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2018-09-17 15:35:09 +0300 Are you anxious that it's too early to start exercise after baby? Or are you too tired to even think about the word ‘exercise’? Returning to Exercise after having Baby! Let’s Go Girls

Returning to Exercise after having Baby! Let’s Go Girls

Returning to Exercise after having Baby! Let’s Go Girls 470 900
Are you anxious that it's too early to start exercise after baby? Or are you too tired to even think about the word ‘exercise’?

Whichever side you're in currently, you must know there are certain benefits to even the slightest of post-delivery exercise.

The key fact to recall when thinking about post-natal exercise is that your body has just done something magical – which means developing a cute, little baby and giving birth. Not only emotionally, but physically also your body will have transformed in ways that are unable to expect even.

Exercise in pregnancy

If you’re missing your ‘pre-pregnancy’ body in this case, just to remind you once again, your changing shape is an entirely natural part of the process. It took almost 40 weeks to nurture your baby, it might take 40 weeks (or more) to come back to your pre-pregnancy shape. That’s the reason it’s remarkable to start gradually.

Before starting any abdominal strengthening exercises make sure you get the all clear from your doctor as some women experience separation of the abdominal muscles. If this happens you may need to be looked after by a physical therapist to ensure that the muscles come back together safely.

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Yoga

There is so much to be said for baby-friendly physical activity. It can sometimes be hard to fit exercise in around your baby, but yoga is another form of exercise that you can include your baby in. With the help of your baby carrier, you can carefully undertake a modified yoga class incorporating stretching, breathing and meditation, all while wearing your baby. Not only is this great for your health and wellbeing, it’s a lovely opportunity for bonding time with your baby.

Walking

A gentle walk is the perfect place to start. Walking with your baby in a baby carrier is a great way to get out for fresh air, move your body in a gentle way and remain physically close to your baby. Keeping them close in a baby carrier means that you are participating in aerobic, weight-bearing exercise but in a way that your body can manage. The benefits of walking are enormous, and while you are still building a special bond with your baby in those early months, a baby carrier will enable both physical and emotional connection.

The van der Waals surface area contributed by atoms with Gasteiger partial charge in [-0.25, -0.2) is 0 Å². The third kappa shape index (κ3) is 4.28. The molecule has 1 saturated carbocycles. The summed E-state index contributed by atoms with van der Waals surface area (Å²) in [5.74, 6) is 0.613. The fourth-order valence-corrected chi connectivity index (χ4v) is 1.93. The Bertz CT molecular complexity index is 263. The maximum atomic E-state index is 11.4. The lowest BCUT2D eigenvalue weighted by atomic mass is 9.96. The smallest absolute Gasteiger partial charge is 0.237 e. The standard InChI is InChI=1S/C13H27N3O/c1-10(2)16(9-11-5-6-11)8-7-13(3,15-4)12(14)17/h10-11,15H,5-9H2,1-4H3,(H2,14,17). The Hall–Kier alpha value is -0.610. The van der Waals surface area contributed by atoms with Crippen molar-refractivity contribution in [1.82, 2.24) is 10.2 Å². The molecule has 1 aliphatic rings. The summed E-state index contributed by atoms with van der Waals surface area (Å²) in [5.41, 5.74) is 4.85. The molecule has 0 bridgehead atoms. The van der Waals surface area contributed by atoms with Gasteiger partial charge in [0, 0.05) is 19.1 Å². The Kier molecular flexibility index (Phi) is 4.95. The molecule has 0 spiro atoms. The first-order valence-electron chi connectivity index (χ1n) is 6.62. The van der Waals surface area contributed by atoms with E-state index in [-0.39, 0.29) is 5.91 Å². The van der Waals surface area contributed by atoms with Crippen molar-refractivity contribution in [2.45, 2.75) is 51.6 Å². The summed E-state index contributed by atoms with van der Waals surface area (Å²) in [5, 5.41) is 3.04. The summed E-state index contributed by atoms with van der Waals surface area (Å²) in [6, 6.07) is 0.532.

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Push-ups

Babies get heavy pretty quickly, so now's a good time (while baby's a relative lightweight) to build your upper-body strength — because honey, you're gonna need it! Push-ups are a great way to strengthen and tone, plus you can do this postpartum exercise anywhere (baby will enjoy lying near your head and watching your ups and downs). Start slowly and build up to a set of ten. Your ultimate goal: three sets of ten. Then, tank tops here you come!

Hiking

Once you are feeling fitter, you can extend that activity to hiking. It’s an amazing activity to do with your baby when using an appropriate carrier. There are baby carriers designed specifically for more active parents, and warmer climates. Getting out into the fresh air, and out into nature is great for your overall health. Not only will it improve your physical health, your mental health, going on a Sunday hike with your partner will help you reconnect after a busy week.

While incorporating a gentle walk in to your daily routine, it’s important to remember to do your pelvic floor exercises, also known as kegel exercises. Your entire body is healing and recovering from pregnancy and birth, your pelvic floor is no exception. Once your pelvic floor is strong again you can consider doing more vigorous forms of exercise. Launching straight into an aerobics class or a running routine could do further harm to your pelvic floor, so combining walking with pelvic floor exercises is a great way to start.

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The Continence Foundation of Australia advises waiting until at least 16 weeks before considering returning to high a impact exercise program, both for the protection of your pelvic floor but also to protect your lower back. It can take a minimum of eight weeks before your abdominal muscles are strong enough to support your lower back and pelvis, so if you are doing high impact exercise before this, your risk of injury increases.

The key to returning to exercise after having baby is to start slowly and gently, avoiding high impact exercise for the first few months after birth. A regular yoga or walking routine will bring you and your baby a lot of pleasure; both in the early months and beyond when your baby is engaging more and more with the world, so walking is a great way to start. Once you are feeling strong and have been given the all clear from your health care provider, you can consider more vigorous exercise.

related articles:

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Study: Washing baby every day 'could lead to skin problems'

 

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